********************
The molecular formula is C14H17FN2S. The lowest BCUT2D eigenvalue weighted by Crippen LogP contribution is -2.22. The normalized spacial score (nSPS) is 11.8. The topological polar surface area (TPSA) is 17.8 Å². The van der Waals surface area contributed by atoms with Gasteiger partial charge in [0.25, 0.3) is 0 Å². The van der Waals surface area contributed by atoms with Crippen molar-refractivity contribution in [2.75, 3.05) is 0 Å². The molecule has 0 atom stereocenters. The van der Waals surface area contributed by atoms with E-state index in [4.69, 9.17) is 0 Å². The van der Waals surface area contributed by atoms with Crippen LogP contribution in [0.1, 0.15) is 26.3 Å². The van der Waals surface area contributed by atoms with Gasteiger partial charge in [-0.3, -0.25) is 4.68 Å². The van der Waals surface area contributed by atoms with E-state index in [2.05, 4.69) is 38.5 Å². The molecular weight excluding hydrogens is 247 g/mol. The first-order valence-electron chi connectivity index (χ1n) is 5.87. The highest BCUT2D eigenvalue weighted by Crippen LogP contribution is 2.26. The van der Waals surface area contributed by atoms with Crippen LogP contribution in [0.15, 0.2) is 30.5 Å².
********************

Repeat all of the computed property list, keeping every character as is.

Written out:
The molecular formula is C14H17FN2S. The lowest BCUT2D eigenvalue weighted by Crippen LogP contribution is -2.22. The normalized spacial score (nSPS) is 11.8. The topological polar surface area (TPSA) is 17.8 Å². The van der Waals surface area contributed by atoms with Gasteiger partial charge in [0.25, 0.3) is 0 Å². The van der Waals surface area contributed by atoms with Crippen molar-refractivity contribution in [2.75, 3.05) is 0 Å². The molecule has 0 atom stereocenters. The van der Waals surface area contributed by atoms with E-state index in [4.69, 9.17) is 0 Å². The van der Waals surface area contributed by atoms with Crippen LogP contribution in [0.1, 0.15) is 26.3 Å². The van der Waals surface area contributed by atoms with Gasteiger partial charge in [-0.3, -0.25) is 4.68 Å². The van der Waals surface area contributed by atoms with E-state index in [2.05, 4.69) is 38.5 Å². The molecular weight excluding hydrogens is 247 g/mol. The first-order valence-electron chi connectivity index (χ1n) is 5.87. The highest BCUT2D eigenvalue weighted by Crippen LogP contribution is 2.26. The van der Waals surface area contributed by atoms with Crippen LogP contribution in [0.15, 0.2) is 30.5 Å².